Derrick Adams’s Interior Illusions

Infinite Intimacy

Derrick Adams: Interior Life, a kaleidoscopic exhibition that highlights colorful geometric portraits on paper from the Baltimore-born artist’s Deconstruction Worker series, was on view at Luxembourg & Dayan in New York City from February 26 to April 20, 2019.

Adams crafts delicate and exacting compositions depicting everyday living arrangements, like the black bathroom wall tiles and patterned wallpapers shown here, to provide a glimpse into how people, the spaces they create for themselves, and their possessions relate to one another. (Courtesy Derrick Adams/Luxembourg & Dayan)

Curated by Italian provocateur Francesco Bonami, the exhibited works use cartoonish interior scenes to explore the relationship between the intimate and the infinite, an effort inspired by the Catholic idea of living “a life that seeks God in everything.”

The portraits are installed on custom wallpapers that depict elevation views of imagined interior spaces created for a set of fictitious urbanites. Each installation takes up the entirety of a gallery wall and includes several portraits surrounded by matching interior scenes that are neatly organized. Here, the artist, in arranging color-blocked portraits with lived-in interior spaces, hints that our homes—and our stuff—can take on lives of their own.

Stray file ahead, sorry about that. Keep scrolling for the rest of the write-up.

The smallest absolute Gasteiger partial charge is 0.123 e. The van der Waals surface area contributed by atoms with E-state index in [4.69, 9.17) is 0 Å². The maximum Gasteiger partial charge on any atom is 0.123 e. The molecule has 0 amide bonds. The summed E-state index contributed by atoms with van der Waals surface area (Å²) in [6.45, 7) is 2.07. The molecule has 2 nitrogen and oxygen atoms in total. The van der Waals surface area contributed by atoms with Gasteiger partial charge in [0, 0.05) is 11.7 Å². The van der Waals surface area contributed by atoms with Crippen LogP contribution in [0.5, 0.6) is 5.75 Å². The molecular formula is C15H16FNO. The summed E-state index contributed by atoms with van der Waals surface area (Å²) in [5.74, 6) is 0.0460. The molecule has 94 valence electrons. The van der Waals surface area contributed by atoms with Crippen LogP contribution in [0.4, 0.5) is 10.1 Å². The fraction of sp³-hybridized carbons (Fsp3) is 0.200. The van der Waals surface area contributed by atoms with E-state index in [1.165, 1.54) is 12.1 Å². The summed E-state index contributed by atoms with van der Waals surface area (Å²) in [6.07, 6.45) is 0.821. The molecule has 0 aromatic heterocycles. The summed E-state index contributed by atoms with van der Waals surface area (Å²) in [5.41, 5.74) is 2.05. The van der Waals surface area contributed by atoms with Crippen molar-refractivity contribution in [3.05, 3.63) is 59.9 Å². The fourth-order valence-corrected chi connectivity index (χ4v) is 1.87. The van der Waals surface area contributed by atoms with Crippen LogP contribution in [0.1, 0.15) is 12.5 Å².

A brooding interiority results as everyday elements and formal portraits imply a delicate tension among the polished image, the imperfect soul, and a world full of material belongings.


Portraits, like Interior Life (Figure 5), shown here, are embedded within each composition and are drawn with patterned clothing, skin, and hair to convey how personal interiorities communicate ideas of object-oriented domesticity. (Courtesy Derrick Adams/Luxembourg & Dayan)

Through their collaged construction, the portraits, such as Interior Life (Figure 12), also hint at a disjointed and sometimes incongruous and uneasy confluence of objects, people, and matters of taste. (Courtesy Derrick Adams/Luxembourg & Dayan)

Blond plywood cabinets and a blue glass tile backsplash ground one playful and contemporary portrait arrangement, for example. In another view, a trio of portraits hang formally above a living room mantle, anchoring a warm room studded with African sculptures, tribal maskprint sofas, and floral-print curtains. In another, a formal scene depicting a bedroom is filled with bright red, paneled surfaces and a pair of solemn portraits that face one another without smiling.

In our contemporary world, where the illusion of infinite choice exists to dull the sting of economic precariousness, Adams makes clear a simple truth: We are what we own.

Header image: Artist Derrick Adams has created a series of interior snapshots with framed portraits fashioned from reconfigured patterns and color blocks that question the materiality and life force behind people and their possessions. (Courtesy Derrick Adams/Luxembourg & Dayan)